On the 3rd of December every year, the world observes the International Day of Persons with Disabilities. This day aims to promote better understanding of issues faced by people with disabilities, and to mobilize support for their dignity, rights and well-being. This year’s theme “Transformative solutions for inclusive development: the role of innovation in fuelling an accessible and equitable world” calls for actions to tackle challenges affecting the lives of persons with disabilities through innovation and technology solutions for inclusive development.
Tuberculosis is one of the leading causes of ill health and suffering globally, and people with TB often suffer various forms of impairment and disability because of the disease. Furthermore, people with disabilities often face challenges in accessing health services, including services for the prevention and treatment of TB. This has particularly severe socioeconomic implications, considering that TB primarily affects people and communities that are already vulnerable. This makes it critical to address disability as part of interventions for people with TB, as well as to facilitate access to TB services for all people with disabilities.
“Comprehensive and people-centred health services for people with disabilities are critical to the achievement of universal health coverage”, said the Director of WHO’s Global TB Programme, Dr Tereza Kasaeva. “TB primarily affects those who are already vulnerable in society, and those who access treatment late are more likely to have poor outcomes, including long term impairment and disability. It is therefore important to ensure early diagnosis and appropriate treatment for all people with TB, and to facilitate access to people-centred TB services for people with disabilities”.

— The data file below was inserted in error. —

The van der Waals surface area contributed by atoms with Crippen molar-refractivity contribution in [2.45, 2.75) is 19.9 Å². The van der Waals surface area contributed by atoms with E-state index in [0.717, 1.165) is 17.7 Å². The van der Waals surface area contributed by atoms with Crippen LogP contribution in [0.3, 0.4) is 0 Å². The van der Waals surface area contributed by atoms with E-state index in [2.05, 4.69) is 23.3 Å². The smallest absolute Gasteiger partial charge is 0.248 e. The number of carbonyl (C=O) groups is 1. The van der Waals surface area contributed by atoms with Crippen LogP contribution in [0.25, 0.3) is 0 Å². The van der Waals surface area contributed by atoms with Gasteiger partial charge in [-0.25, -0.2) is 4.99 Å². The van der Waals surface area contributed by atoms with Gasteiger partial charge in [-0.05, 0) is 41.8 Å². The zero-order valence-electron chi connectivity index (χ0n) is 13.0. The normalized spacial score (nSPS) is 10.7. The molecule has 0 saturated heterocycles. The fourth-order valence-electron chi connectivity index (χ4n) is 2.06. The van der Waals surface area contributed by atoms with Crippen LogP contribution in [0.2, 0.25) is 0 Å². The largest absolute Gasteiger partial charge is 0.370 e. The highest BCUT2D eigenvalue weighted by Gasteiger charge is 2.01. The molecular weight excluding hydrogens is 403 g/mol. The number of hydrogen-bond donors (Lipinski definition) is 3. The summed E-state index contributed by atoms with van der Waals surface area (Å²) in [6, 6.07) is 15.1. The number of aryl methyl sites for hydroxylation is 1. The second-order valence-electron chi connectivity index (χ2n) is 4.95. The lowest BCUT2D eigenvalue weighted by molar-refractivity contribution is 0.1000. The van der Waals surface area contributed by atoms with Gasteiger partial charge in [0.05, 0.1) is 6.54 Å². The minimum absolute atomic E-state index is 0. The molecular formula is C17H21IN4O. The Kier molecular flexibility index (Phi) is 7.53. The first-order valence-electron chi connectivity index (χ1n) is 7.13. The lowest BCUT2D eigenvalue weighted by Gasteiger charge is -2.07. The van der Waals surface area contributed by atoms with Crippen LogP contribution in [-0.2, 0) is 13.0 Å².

WHO is supporting countries in establishing clear policies and strategies based on the latest guidelines and evidence, to enable access to people-centred services for all people with TB, including to prevent and manage TB-associated impairment and disability. WHO’s Guidance for National Strategic Planning for TB and the Multisectoral Accountability Framework for TB promotes inclusive planning and implementation of TB services, and representation of various affected communities including people with TB-associated impairment and disabilities, in the design and implementation of strategies to end TB. The engagement of people with TB-associated disability, as well as people with disabilities in the multisectoral response to end TB will be critical to help overcome several barriers faced by this community, including stigma and discrimination, leveraging the use of innovative solutions such as digital health.
WHO’s Global TB Programme is working closely with a range of stakeholders, civil society, and national TB programmes to strengthen the multisectoral response to TB. "Engagement and inclusion of persons with disabilities, including those with TB-associated disabilities in the decision-making, planning and implementation of TB programmes are key to work together in designing innovative solutions to better address their needs, reduce barriers, and eliminate discrimination”, noted Evaline Kibuchi, Member of WHO Civil Society Task Force on TB.
Source: World Health Organization